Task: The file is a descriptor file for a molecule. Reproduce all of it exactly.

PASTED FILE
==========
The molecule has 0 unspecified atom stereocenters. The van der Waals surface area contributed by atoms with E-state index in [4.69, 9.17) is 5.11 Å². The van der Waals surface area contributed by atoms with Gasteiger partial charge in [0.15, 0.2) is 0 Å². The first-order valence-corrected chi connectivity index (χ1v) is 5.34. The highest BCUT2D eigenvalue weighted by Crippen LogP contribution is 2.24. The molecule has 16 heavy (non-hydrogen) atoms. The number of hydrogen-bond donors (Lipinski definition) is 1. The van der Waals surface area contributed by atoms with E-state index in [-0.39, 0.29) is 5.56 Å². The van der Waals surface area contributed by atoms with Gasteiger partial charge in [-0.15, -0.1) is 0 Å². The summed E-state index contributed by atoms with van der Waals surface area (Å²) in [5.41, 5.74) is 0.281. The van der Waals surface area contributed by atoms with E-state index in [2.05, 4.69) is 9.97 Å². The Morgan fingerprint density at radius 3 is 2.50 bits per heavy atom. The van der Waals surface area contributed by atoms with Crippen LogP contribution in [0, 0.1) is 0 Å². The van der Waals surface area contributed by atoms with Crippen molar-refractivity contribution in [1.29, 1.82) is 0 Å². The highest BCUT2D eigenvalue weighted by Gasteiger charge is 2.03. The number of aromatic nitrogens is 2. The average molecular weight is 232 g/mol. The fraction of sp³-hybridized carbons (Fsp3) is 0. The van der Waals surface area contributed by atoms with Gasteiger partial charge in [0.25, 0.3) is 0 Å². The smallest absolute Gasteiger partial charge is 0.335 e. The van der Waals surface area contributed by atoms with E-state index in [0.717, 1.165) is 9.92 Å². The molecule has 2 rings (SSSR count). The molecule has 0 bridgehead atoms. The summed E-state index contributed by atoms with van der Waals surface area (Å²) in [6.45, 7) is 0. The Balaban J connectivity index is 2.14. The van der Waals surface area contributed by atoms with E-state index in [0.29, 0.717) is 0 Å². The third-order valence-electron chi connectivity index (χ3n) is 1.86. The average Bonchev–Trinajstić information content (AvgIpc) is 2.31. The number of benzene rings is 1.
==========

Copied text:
The molecule has 0 unspecified atom stereocenters. The van der Waals surface area contributed by atoms with E-state index in [4.69, 9.17) is 5.11 Å². The van der Waals surface area contributed by atoms with Gasteiger partial charge in [0.15, 0.2) is 0 Å². The first-order valence-corrected chi connectivity index (χ1v) is 5.34. The highest BCUT2D eigenvalue weighted by Crippen LogP contribution is 2.24. The molecule has 16 heavy (non-hydrogen) atoms. The number of hydrogen-bond donors (Lipinski definition) is 1. The van der Waals surface area contributed by atoms with E-state index in [-0.39, 0.29) is 5.56 Å². The van der Waals surface area contributed by atoms with Gasteiger partial charge in [-0.15, -0.1) is 0 Å². The summed E-state index contributed by atoms with van der Waals surface area (Å²) in [5.41, 5.74) is 0.281. The van der Waals surface area contributed by atoms with E-state index in [2.05, 4.69) is 9.97 Å². The Morgan fingerprint density at radius 3 is 2.50 bits per heavy atom. The van der Waals surface area contributed by atoms with Crippen LogP contribution in [0, 0.1) is 0 Å². The van der Waals surface area contributed by atoms with Crippen molar-refractivity contribution in [1.29, 1.82) is 0 Å². The highest BCUT2D eigenvalue weighted by Gasteiger charge is 2.03. The number of aromatic nitrogens is 2. The average molecular weight is 232 g/mol. The fraction of sp³-hybridized carbons (Fsp3) is 0. The van der Waals surface area contributed by atoms with Gasteiger partial charge in [0.25, 0.3) is 0 Å². The smallest absolute Gasteiger partial charge is 0.335 e. The van der Waals surface area contributed by atoms with E-state index in [0.717, 1.165) is 9.92 Å². The molecule has 2 rings (SSSR count). The molecule has 0 bridgehead atoms. The summed E-state index contributed by atoms with van der Waals surface area (Å²) in [6.45, 7) is 0. The Balaban J connectivity index is 2.14. The van der Waals surface area contributed by atoms with E-state index in [0.29, 0.717) is 0 Å². The third-order valence-electron chi connectivity index (χ3n) is 1.86. The average Bonchev–Trinajstić information content (AvgIpc) is 2.31. The number of benzene rings is 1.